Child Support

Payments designated as child support are not deductible by the payor or taxable to the recipient parent. A payment is deemed to be for child support if any one of the following occurs:
  • The divorce agreement designates it as child support.
  • The payment reduces at times tied to a child’s pivotal birthdays (e.g., age 18).
  • The payment reduces when an event occurs to the child (e.g., marriage).
  • The payment reduces at a time clearly associated with a child-related event.
An issue related to child support is deciding which parent receives the dependency exemption for the child. Assuming all of the dependency exemption requirements are met, the parents themselves can decide which parent is entitled to the exemption for a minor child. However, once the child reaches majority, the parent claiming the dependency exemption must supply over 50% of the child’s support.

Property Transfers

Most property transfers that are “incident to divorce” are not taxable to either spouse for income tax purposes. However, there are some situations in which income taxes may be imposed, including:
  • A stock redemption done as a result of a divorce.
  • A property settlement made with a nonresident alien.
  • A direct transfer of property to a divorcing spouse is not taxable even when the liabilities secured by the property exceed the transferor’s basis in the property. However, if the transfer of the same property is made to a trust for the benefit of the divorcing spouse, the difference between the secured liability and the basis in the property may be taxable to the transferor.
  • Accrued interest on Series E and EE U.S. Savings Bonds must be recognized by the transferor of the bonds.
  • Many divorcing spouses make settlement payments over a number of years. Any interest on an installment obligation will be taxable to the recipient spouse.

Divorce and Transfer Tax Consequences

Some unique gift, estate, and generation-skipping transfer tax issues surround divorce or separation. The following issues should be taken into account.

Gift taxes

Property settlements must be reviewed in light of the possible imposition of a gift tax. The Internal Revenue Code provides for an unlimited marital deduction for transfers between spouses. However, transfers after divorce do not fall into this exception.

The tax laws do provide some gift tax protection for property settlements entered into after a divorce is finalized. For example, transfers for settlement of property rights or child support are exempt from gift tax if:

  • The parties enter into a written agreement. The agreement does not need to be approved by the court.
  • The transfers are payments of cash or property in settlement of spousal martial rights and a “reasonable allowance” of support rights of a minor child of the marriage.
  • The agreement must be entered into within a period beginning two years before the divorce and one year after the divorce. The agreement, but not the transfer of assets, must occur during this three-year period.

Also, the Supreme Court has ruled that divorce-related transfers founded on a court decree are involuntary and, therefore, are not voluntary taxable transfers for gift tax purposes. However, if the divorce decree merely declares the marriage terminated but does not approve the property transfer, the IRS could still argue that the transfer is a gift.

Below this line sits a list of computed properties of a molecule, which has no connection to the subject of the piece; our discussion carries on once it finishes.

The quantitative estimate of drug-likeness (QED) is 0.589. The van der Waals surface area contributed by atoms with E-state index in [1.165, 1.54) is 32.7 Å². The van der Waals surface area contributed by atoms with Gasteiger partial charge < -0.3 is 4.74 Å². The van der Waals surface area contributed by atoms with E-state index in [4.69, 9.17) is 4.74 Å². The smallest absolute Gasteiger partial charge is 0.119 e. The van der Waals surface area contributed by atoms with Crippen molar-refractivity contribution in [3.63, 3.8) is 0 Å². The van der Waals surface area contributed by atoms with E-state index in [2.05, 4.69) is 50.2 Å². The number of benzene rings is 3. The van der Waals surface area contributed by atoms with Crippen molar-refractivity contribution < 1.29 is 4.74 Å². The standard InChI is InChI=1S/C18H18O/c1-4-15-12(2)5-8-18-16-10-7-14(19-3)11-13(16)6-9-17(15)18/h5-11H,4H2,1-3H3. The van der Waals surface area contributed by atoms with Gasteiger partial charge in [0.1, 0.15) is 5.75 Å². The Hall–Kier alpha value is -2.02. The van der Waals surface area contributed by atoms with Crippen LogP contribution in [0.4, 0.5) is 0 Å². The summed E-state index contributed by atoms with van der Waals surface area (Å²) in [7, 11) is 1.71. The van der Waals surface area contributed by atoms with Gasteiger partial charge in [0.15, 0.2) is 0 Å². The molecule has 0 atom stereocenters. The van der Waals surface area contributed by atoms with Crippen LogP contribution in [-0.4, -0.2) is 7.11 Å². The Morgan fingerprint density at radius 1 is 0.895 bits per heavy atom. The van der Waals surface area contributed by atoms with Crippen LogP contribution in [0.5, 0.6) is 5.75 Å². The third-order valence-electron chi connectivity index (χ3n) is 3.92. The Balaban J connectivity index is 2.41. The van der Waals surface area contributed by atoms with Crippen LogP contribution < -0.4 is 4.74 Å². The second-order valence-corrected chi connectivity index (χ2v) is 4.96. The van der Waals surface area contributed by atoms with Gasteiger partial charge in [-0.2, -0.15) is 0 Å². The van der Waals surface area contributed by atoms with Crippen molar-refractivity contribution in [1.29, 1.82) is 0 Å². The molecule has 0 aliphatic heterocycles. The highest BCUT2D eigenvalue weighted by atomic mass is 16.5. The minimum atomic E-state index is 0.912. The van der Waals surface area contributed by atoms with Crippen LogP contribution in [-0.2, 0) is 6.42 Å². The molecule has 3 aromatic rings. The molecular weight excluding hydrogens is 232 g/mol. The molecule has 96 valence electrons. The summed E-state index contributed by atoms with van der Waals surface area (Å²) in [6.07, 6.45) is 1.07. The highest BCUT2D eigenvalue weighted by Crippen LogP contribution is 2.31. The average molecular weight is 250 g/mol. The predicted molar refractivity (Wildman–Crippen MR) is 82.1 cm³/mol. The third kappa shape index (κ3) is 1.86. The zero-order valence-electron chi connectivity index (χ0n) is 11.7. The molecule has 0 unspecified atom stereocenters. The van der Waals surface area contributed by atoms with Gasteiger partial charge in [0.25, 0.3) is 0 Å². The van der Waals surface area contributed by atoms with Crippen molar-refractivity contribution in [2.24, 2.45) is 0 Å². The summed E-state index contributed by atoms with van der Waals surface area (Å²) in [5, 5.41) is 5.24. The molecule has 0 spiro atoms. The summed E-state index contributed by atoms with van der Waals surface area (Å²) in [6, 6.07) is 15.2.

If the parties fail to enter into a written agreement, but make the transfers prior to a final decree of divorce becoming effective, the gift tax marital deduction may eliminate any gift tax on the transfer.

If a divorce agreement requires that one spouse fund the college education of the couple’s children, care should be taken to make sure the payments are made in a manner that does not produce a taxable gift. For example, instead of reimbursing an ex-spouse for the cost of tuition, the payment should be made directly to the institution, for which the tax code allows an unlimited gift tax exclusion for tuition only. Other payments for the child’s education may be covered by the $12,000 annual exclusion. As part of a divorce decree, the couple might also consider pre-funding college costs for children (especially younger children) by using Section 529 Plans. The rules permit donors to pre-pay up to five years of annual exclusion gifts to fund a Section 529 Plan.  


Estate Taxes

Divorce agreements often do not pay sufficient attention to the estate tax implications. The Internal Revenue Code provides for an unlimited marital deduction for death transfers to a spouse, but it does not provide any marital deduction for transfers to an ex-spouse. A liability accruing pursuant to a divorce settlement agreement is not necessarily a deductible debt of a decedent’s estate. It is important to make sure the divorce documents create an enforceable debt against the estate to generate an estate tax deduction, rather than a taxable transfer.

If the decedent’s obligations are based on a court decree,the post-death obligations would be deductible. However, if the court did not require the property transfers (e.g., transfers to support a step-child),the post-death transfers may not be deductible for estate tax purposes, unless they were entered into for “adequate and full consideration.”